Sildenafil, tadalafil and vardenafil are drugs that cause the dilation of blood vessels (vasodilators) and this effect can be magnified when they are used with other medications with similar vasodilating effects. It is this vasodilating effect that increases blood flow to the penis causing an erection. Most ED drug interactions, however, result from the fact that these drugs are metabolized by the enzyme CYP3A4 in the intestine and liver. CYP3A4 is the most important enzyme for drug metabolism, and many medications can interact with ED drugs by decreasing or increasing CYP3A4 activity, causing ED drug levels to increase or decrease, respectively.

Interactions with vasodilators

People who take nitrates (drugs commonly used to dilate the blood vessels in the heart for patients with coronary artery disease, such as nitroglycerin), either on a regular schedule or as needed, should not use these ED drugs. A dangerous reduction in blood pressure may occur, potentially leading to a heart attack or stroke, and so these drugs should not be used in combination. ED drugs also can enhance the blood pressure-lowering effects of alpha blockers such as doxazosin (CARDURA), prazosin (MINIPRESS), terazosin (HYTRIN), tamsulosin (FLOMAX) and alfuzosin (UROXATRAL). These drugs are used to treat both high blood pressure and enlarge prostate glands. If you are on an alpha blocker, consult your physician before taking an ED drug; he or she may recommend dosage adjustments or other precautions.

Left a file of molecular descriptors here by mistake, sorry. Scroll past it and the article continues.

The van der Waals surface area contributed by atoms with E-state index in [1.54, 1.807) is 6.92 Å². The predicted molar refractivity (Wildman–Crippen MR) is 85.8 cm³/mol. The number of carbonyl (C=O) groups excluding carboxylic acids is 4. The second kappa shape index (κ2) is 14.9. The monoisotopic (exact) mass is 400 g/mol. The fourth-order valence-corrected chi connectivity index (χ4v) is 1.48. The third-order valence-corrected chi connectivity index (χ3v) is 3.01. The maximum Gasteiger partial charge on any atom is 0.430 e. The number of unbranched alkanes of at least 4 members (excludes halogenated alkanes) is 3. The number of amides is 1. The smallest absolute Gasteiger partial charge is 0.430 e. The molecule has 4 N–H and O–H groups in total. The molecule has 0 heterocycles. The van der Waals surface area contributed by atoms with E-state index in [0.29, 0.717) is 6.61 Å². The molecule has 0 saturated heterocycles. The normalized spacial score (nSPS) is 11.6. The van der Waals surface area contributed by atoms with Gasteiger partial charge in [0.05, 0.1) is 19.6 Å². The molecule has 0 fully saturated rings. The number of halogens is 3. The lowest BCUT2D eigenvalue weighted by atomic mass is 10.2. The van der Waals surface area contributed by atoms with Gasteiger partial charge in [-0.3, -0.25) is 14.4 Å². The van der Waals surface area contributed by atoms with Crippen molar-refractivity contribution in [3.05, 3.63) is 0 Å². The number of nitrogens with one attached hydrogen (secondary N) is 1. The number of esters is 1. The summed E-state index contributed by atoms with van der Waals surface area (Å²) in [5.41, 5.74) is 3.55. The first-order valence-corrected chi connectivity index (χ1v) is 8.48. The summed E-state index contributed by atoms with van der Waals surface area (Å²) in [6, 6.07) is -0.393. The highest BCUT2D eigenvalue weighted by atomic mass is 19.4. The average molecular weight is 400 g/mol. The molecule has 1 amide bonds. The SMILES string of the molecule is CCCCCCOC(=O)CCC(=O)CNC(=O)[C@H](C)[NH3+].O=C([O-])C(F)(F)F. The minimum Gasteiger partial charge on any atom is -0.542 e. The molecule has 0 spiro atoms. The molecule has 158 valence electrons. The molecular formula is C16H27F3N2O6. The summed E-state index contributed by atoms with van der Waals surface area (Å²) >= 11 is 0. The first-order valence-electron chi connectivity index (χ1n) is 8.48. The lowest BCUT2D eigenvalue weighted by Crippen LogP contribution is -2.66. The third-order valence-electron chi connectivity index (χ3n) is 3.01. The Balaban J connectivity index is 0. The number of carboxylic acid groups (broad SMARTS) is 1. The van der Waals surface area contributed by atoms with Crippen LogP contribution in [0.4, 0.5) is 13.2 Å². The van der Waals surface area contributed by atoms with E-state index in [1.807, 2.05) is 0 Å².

Interactions with drugs that decrease CYP3A4 activity
Drugs that inhibit CYP3A4 can substantially increase plasma concentrations of ED drugs, potentially leading to toxicity. See Table 2 for a list of drugs that inhibit CYP3A4. If you are taking any of these drugs, check with your physician before taking an ED drug. Your physician may advise a dosage reduction of the ED drug, especially if you are taking a potent CYP3A4 inhibitor such as ketoconazole, itraconazole or ritonavir. Keep in mind that grapefruit juice is also a CYP3A4 inhibitor.

Interactions with drugs that increase CYP3A4 activity